When searching for the right safety program, many companies realize that safety off the job is just as important as safety on the job. A huge part of the success or failure of an EHS initiative comes down to workers’ attitudes and beliefs about what’s important, and providing support for safety at home can help them accept the value of safety everywhere—including the workplace.
“(…) in addition to safety basics like hazard controls, it is also important to focus on behavior. If we can help people get committed to safety and develop better habits at home and on the road, they will be much more likely to be safe at work.”
In his article, Rylan outlines the best way to make employees think about safety in a broader context. He also describes how Vector helped change workers’ attitudes and significantly improved safety results by integrating behavior-based systems into their existing program.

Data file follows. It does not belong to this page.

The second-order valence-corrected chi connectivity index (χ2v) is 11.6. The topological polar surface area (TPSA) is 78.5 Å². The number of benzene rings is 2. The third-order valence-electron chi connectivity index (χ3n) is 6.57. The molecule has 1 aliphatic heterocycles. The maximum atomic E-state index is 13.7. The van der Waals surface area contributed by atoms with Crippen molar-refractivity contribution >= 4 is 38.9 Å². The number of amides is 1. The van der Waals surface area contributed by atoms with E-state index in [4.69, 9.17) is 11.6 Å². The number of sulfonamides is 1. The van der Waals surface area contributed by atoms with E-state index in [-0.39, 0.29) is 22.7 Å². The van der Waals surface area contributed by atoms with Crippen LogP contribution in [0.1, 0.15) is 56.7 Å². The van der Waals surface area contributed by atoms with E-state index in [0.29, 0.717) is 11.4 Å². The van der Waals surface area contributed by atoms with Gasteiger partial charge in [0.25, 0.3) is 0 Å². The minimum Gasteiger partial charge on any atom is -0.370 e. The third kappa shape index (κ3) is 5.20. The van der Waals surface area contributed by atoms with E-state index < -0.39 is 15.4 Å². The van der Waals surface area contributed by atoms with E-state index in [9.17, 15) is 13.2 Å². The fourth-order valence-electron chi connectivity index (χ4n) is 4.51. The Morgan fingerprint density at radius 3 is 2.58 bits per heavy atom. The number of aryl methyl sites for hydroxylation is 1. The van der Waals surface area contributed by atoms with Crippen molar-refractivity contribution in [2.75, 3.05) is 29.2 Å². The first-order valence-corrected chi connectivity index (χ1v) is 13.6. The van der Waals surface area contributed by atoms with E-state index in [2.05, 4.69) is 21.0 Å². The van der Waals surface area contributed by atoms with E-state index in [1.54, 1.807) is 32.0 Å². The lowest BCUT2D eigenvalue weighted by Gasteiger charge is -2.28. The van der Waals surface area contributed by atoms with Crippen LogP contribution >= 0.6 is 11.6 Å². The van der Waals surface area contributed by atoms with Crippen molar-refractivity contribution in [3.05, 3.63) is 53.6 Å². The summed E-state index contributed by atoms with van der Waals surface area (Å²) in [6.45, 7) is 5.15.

In fact, after rolling out SafeStart training and continuously supporting workers’ new safety skills, Vector reduced its TRIR by 66 percent, recordable injury rate fell from nearly 30 to 4 while near-miss reporting—a sign of participation and buy-in in the safety culture—increased by 600 percent.
The article, entitled “Behavior-Based Safety: Making the Case for a Focus on Habits”, is written by a safety professional who knows all the risks of the industry and understands the importance of including people in safety. This means supplementing reliable engineering controls within the safety program with a strong behavioral component. According to Rylan, “With some small additions, you can help change the workers’ attitude and shift their perspective of safety from ‘a work thing’ to a 24/7 habit.”